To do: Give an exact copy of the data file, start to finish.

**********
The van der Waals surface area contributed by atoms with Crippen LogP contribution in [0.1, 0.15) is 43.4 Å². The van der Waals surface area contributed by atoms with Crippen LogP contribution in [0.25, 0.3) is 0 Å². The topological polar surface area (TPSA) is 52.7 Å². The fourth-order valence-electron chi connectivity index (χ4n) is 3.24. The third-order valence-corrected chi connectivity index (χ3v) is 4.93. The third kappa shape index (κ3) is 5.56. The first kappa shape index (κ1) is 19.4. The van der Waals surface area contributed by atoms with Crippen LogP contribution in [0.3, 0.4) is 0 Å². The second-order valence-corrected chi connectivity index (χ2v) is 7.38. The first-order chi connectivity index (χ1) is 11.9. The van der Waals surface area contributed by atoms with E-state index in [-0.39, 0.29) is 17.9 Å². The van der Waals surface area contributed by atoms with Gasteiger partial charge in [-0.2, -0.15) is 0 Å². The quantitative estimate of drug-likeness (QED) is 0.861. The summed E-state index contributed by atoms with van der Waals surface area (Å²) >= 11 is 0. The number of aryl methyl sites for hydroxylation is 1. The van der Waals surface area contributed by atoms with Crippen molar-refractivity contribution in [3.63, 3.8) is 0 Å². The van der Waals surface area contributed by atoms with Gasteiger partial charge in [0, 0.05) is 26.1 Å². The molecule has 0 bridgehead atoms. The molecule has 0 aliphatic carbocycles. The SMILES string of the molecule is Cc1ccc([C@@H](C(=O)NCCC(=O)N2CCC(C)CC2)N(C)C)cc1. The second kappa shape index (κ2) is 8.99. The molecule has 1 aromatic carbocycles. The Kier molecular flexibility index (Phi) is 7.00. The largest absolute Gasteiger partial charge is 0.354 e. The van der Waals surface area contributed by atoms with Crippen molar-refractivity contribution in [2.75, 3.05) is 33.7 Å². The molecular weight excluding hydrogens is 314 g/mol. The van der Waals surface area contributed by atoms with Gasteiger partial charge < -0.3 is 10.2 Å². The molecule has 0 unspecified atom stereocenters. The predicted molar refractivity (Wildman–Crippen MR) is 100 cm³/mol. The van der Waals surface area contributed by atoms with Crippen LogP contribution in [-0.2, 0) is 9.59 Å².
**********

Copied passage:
The van der Waals surface area contributed by atoms with Crippen LogP contribution in [0.1, 0.15) is 43.4 Å². The van der Waals surface area contributed by atoms with Crippen LogP contribution in [0.25, 0.3) is 0 Å². The topological polar surface area (TPSA) is 52.7 Å². The fourth-order valence-electron chi connectivity index (χ4n) is 3.24. The third-order valence-corrected chi connectivity index (χ3v) is 4.93. The third kappa shape index (κ3) is 5.56. The first kappa shape index (κ1) is 19.4. The van der Waals surface area contributed by atoms with Crippen LogP contribution in [0.3, 0.4) is 0 Å². The second-order valence-corrected chi connectivity index (χ2v) is 7.38. The first-order chi connectivity index (χ1) is 11.9. The van der Waals surface area contributed by atoms with E-state index in [-0.39, 0.29) is 17.9 Å². The van der Waals surface area contributed by atoms with Gasteiger partial charge in [-0.2, -0.15) is 0 Å². The quantitative estimate of drug-likeness (QED) is 0.861. The summed E-state index contributed by atoms with van der Waals surface area (Å²) >= 11 is 0. The number of aryl methyl sites for hydroxylation is 1. The van der Waals surface area contributed by atoms with Crippen molar-refractivity contribution in [3.63, 3.8) is 0 Å². The van der Waals surface area contributed by atoms with Gasteiger partial charge in [0, 0.05) is 26.1 Å². The molecule has 0 bridgehead atoms. The molecule has 0 aliphatic carbocycles. The SMILES string of the molecule is Cc1ccc([C@@H](C(=O)NCCC(=O)N2CCC(C)CC2)N(C)C)cc1. The second kappa shape index (κ2) is 8.99. The molecule has 1 aromatic carbocycles. The Kier molecular flexibility index (Phi) is 7.00. The largest absolute Gasteiger partial charge is 0.354 e. The van der Waals surface area contributed by atoms with Crippen molar-refractivity contribution in [2.75, 3.05) is 33.7 Å². The molecular weight excluding hydrogens is 314 g/mol. The van der Waals surface area contributed by atoms with Gasteiger partial charge < -0.3 is 10.2 Å². The molecule has 0 unspecified atom stereocenters. The predicted molar refractivity (Wildman–Crippen MR) is 100 cm³/mol. The van der Waals surface area contributed by atoms with Crippen LogP contribution in [-0.2, 0) is 9.59 Å².